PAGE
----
These are starting to get old...

    PSYCH! But, I have once again overdone this one a little bit (still very good, but not just right). I keep forgetting how thin they are. I learned a couple more tips today from the experience:

    Don't stretch the steak out over the grill - it cooks faster and throws off your timing, but more importantly it opens up the fibers and lets the juices out (see plate). When you put the steak down don't grab it by one end and let it stretch out - this one stretched probably .75" while putting it on, and I wasn't really thinking about it. Bad.

    That upper rack in the grill is a great place to put a plate(s) just as the steak is finishing up - move it onto the plate, turn off the grill, and when you pull it out a minute later the plate will be very warm and keep your steak from getting cold.

    If you like rarer steak with a good crust, try not to buy thin steaks. Difficult at the grocery store. Another option would be to pull it out of the fridge and not let it fully warm to room temp before putting it on, but this seems iffy to me so I haven't tried it.


    One other tip, don't cut your meat as soon as it comes off the grill. Give it about 3-4 minutes to let the juices settle and for it to finish cooking. You'll get a lot less loss of "juice" and the steak will be more tender.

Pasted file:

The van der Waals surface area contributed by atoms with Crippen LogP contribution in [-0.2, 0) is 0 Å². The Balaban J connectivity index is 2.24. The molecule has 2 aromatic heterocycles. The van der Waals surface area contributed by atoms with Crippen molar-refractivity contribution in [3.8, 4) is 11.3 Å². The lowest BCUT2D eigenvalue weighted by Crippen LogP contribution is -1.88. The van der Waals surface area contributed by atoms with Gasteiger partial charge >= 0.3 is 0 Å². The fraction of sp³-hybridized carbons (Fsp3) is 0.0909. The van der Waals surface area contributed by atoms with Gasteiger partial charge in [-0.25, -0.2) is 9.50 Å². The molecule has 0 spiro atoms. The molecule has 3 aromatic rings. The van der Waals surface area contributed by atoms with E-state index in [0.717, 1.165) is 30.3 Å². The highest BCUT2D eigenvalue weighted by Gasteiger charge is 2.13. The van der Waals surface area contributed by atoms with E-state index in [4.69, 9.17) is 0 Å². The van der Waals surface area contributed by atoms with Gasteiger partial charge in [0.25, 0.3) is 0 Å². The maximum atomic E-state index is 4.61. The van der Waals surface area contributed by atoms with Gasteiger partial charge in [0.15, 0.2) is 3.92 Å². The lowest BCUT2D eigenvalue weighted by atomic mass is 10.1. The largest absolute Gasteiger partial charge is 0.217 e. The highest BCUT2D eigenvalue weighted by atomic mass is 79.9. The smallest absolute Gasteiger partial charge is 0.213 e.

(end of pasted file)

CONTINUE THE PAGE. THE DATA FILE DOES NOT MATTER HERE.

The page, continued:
5. j

    j Senior member Admin

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    Yeah, I didn't - that's just from sitting on the plate for a couple of minutes.
     
  6. Edward Appleby

    Edward Appleby Senior member

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    I usually let my steaks sit on a warm (hot, really) plate covered in two layers of foil for a good 7-10 minutes. Of course, to do this you want to take 'em off the fire a little sooner, but it gives me time to put the rest of the shit together. Plus I find the extra time actually does increase juice retention. IMHO about 10 minutes is where the benefits of letting steaks sit drop off.
     
  7. itsstillmatt

    itsstillmatt Senior member Dubiously Honored